Humana and Aetna have jointly disclosed, via publicly released documents, what the firms perceive to be the major risk factors associated with their proposed merger/buyout. This document is called a Schedule 14A, or “proxy,” and is filed when a shareholder vote is required. In this case, shareholders are being asked to vote whether they approve of the proposed deal between Aetna and Humana.
Humana’s shareholders will vote on Oct. 19; in addition to voting yes or no on the overall deal, shareholders also are going to vote on whether to approve the compensation of Humana’s execs in connection with the merger, although this vote is considered non-binding. (For more information on this read here.)
The “risks” section of the Aug. 28 proxy consists of eight pages and lays out a pretty clear summary of what could potentially go awry in this deal. Here are outtakes from the list:
- Humana’s shareholders could see their payouts suffer if Aetna’s shares go down in value: As part of the deal, Humana shareholders will receive $125 in cash and 0.84 shares of Aetna stock per Humana share owned. It’s worth noting that since July 2, Aetna’s shares are down 13.4 percent, a good deal worse than the Standard & Poor’s 500, down 7.8 percent in that time. Meanwhile Humana is down 7.2 percent for that period.
- Aetna and Humana say they may have difficulty attracting, motivating, and retaining execs, and other key employees, in light of the mergers: According to the proxy, “employee retention may be particularly challenging during the pendency of the mergers, as employees of Aetna and Humana may experience uncertainty about their future roles with the combined business.”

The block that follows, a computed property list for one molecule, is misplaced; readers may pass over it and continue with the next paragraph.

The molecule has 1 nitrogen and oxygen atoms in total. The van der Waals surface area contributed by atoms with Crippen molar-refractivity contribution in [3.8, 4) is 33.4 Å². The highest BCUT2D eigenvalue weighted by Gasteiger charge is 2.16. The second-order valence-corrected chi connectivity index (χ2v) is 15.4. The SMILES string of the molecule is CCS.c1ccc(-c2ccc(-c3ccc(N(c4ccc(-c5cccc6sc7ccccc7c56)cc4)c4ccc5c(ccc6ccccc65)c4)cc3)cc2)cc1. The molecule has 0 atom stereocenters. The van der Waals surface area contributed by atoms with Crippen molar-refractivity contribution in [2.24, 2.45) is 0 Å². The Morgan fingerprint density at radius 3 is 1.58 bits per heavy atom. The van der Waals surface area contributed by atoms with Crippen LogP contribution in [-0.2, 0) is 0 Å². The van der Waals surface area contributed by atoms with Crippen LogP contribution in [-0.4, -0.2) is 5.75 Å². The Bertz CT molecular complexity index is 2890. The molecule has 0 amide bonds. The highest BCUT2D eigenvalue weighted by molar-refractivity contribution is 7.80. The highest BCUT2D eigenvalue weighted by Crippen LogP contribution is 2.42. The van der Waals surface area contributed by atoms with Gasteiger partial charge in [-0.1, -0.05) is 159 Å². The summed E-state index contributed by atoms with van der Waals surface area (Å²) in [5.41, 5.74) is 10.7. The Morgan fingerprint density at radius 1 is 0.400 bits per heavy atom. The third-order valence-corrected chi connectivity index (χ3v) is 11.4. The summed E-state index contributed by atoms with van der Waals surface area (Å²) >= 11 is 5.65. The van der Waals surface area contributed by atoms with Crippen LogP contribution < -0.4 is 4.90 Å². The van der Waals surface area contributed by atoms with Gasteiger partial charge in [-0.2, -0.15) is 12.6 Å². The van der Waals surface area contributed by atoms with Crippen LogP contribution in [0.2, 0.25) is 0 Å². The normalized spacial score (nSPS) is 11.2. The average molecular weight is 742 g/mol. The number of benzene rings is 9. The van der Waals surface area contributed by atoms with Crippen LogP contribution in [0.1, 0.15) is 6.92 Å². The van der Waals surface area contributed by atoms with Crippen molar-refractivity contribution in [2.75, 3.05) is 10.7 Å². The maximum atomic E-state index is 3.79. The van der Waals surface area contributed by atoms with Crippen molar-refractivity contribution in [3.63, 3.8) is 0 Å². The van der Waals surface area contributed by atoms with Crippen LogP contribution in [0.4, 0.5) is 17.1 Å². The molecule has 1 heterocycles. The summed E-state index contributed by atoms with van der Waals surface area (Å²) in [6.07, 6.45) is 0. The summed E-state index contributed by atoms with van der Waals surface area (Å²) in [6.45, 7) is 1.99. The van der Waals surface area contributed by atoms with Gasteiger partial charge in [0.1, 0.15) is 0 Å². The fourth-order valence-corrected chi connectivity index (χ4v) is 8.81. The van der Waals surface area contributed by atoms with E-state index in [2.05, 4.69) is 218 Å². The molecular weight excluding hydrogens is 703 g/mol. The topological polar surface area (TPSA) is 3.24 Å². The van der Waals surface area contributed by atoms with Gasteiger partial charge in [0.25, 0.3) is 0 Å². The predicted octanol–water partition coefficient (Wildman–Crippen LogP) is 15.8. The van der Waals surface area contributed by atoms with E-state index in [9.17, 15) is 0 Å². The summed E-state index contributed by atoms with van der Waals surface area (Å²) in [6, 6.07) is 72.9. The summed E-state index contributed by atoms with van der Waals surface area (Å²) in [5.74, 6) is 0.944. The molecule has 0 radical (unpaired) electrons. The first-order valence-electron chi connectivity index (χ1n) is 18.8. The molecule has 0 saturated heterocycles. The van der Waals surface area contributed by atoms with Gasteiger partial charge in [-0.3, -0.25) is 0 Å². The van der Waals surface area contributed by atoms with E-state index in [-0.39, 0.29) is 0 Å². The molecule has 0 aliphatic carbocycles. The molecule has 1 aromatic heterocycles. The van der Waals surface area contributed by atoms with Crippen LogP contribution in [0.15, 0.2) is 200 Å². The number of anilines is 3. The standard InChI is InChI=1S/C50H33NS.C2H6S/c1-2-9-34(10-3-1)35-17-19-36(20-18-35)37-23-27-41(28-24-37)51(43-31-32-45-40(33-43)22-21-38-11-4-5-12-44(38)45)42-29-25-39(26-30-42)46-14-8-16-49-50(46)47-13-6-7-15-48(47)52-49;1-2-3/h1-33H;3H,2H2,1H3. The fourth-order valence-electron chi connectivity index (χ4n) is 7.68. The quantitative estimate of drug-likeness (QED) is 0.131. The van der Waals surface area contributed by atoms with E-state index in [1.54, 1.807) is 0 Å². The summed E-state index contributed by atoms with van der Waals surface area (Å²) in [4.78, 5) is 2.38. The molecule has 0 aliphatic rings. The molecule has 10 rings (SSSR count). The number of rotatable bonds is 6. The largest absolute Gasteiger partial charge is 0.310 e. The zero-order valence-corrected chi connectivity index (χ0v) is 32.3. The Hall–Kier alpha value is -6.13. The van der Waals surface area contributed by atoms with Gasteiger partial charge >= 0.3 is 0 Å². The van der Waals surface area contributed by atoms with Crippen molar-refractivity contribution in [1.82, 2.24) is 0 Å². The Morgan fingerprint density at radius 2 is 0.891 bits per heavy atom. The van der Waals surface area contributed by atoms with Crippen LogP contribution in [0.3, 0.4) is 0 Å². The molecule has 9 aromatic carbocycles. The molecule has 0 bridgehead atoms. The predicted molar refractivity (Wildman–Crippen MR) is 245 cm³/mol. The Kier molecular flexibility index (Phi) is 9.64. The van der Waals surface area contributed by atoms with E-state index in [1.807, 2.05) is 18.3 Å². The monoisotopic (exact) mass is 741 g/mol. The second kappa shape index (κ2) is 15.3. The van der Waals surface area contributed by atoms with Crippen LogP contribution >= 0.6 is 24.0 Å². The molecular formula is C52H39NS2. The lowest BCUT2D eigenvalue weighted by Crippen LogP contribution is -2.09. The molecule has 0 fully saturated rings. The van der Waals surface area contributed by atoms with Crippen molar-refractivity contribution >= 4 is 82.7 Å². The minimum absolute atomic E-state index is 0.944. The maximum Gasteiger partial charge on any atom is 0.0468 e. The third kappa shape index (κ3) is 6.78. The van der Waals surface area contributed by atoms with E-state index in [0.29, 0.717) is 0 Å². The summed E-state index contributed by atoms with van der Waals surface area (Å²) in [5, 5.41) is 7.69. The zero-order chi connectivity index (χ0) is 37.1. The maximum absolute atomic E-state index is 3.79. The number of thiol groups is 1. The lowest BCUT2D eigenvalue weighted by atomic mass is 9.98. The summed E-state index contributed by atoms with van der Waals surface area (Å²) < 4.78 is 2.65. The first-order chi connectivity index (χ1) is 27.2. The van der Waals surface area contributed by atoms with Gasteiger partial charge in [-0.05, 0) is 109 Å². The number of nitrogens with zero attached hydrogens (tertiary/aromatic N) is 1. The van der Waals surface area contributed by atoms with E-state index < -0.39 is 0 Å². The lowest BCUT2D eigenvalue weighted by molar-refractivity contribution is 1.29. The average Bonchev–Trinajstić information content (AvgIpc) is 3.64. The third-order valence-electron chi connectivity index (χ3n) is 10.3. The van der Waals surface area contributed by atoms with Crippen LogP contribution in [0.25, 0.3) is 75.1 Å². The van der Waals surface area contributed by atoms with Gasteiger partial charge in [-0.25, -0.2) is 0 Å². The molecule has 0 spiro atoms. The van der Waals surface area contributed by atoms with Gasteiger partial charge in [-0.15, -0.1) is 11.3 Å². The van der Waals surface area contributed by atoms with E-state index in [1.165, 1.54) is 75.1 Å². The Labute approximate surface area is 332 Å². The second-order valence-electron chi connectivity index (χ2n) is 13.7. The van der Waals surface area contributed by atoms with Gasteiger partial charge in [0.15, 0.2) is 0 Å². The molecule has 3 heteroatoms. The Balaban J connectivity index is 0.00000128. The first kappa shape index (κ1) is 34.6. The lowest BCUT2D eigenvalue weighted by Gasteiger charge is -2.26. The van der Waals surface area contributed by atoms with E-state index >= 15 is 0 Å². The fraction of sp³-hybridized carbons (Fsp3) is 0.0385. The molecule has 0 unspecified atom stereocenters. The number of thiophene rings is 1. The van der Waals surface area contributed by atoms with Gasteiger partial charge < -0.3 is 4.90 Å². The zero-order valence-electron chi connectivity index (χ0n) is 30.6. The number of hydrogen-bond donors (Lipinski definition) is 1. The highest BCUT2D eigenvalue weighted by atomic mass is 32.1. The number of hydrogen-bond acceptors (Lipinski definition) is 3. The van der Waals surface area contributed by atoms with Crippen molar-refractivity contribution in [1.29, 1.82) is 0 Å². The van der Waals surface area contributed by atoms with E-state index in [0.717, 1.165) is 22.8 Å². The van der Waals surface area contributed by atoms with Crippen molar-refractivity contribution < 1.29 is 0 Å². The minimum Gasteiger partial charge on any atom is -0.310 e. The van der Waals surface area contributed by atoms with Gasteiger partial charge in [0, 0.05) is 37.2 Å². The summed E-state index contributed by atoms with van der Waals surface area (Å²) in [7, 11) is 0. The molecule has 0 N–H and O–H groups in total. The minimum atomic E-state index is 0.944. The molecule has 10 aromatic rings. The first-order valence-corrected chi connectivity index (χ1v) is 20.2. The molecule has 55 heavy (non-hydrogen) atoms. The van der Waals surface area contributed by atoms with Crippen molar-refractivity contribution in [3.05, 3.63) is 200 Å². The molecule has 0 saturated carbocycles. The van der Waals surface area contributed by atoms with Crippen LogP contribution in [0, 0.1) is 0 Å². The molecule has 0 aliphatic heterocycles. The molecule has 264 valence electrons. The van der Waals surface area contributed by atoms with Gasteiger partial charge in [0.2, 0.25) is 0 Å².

- Humana and Aetna are facing multiple class-action lawsuits looking to stop the deal: As of Aug. 27, there were three class-actions filed by what the proxy called “purported Humana stockholders” challenging the deal, two of which were filed in Jefferson County Circuit Court. The suits allege Humana’s board of directors failed to maximize the value to Humana’s stockholders, placed their own interests above Humana’s stockholders, and the deal undervalues Humana, among other allegations.
- Aetna will incur massive debt from the acquisition: In order to make this deal go through, Aetna expects to incur additional acquisition-related debts of $16.2 billion and assume Humana’s existing $3.8 billion debt. This totals $20 billion in debt, a huge number. The proxy warns this will leave Aetna less able to respond to changing business conditions, and could reduce Aetna’s investments in product development, ability to repurchase shares, and make capital expenditures. Aetna also will have to spend a lot of cash to service this debt, more than the amount either it or Humana required before the mergers.
- If Aetna’s credit rating gets downgraded it will hurt its business in multiple ways: After the merger was announced, several major credit-ratings agencies — Standard & Poor’s, A.M. Best, Fitch, and Moody’s — reviewed Aetna’s debt and financial strength for a possible downgrade. If Aetna is downgraded it could seriously impact its business and results. In addition, the price of borrowing more money would rise.
- The mergers may keep Aetna and Humana’s execs from focusing on day-to-day business operations: The proxy warns the merger may be keeping some execs preoccupied: “In addition, at times, the attention of certain members of each company’s management and resources may be focused on completion of the mergers and the integration of the businesses of the two companies and diverted from day-to-day business operations, which may disrupt each company’s ongoing business and the business of the combined company.”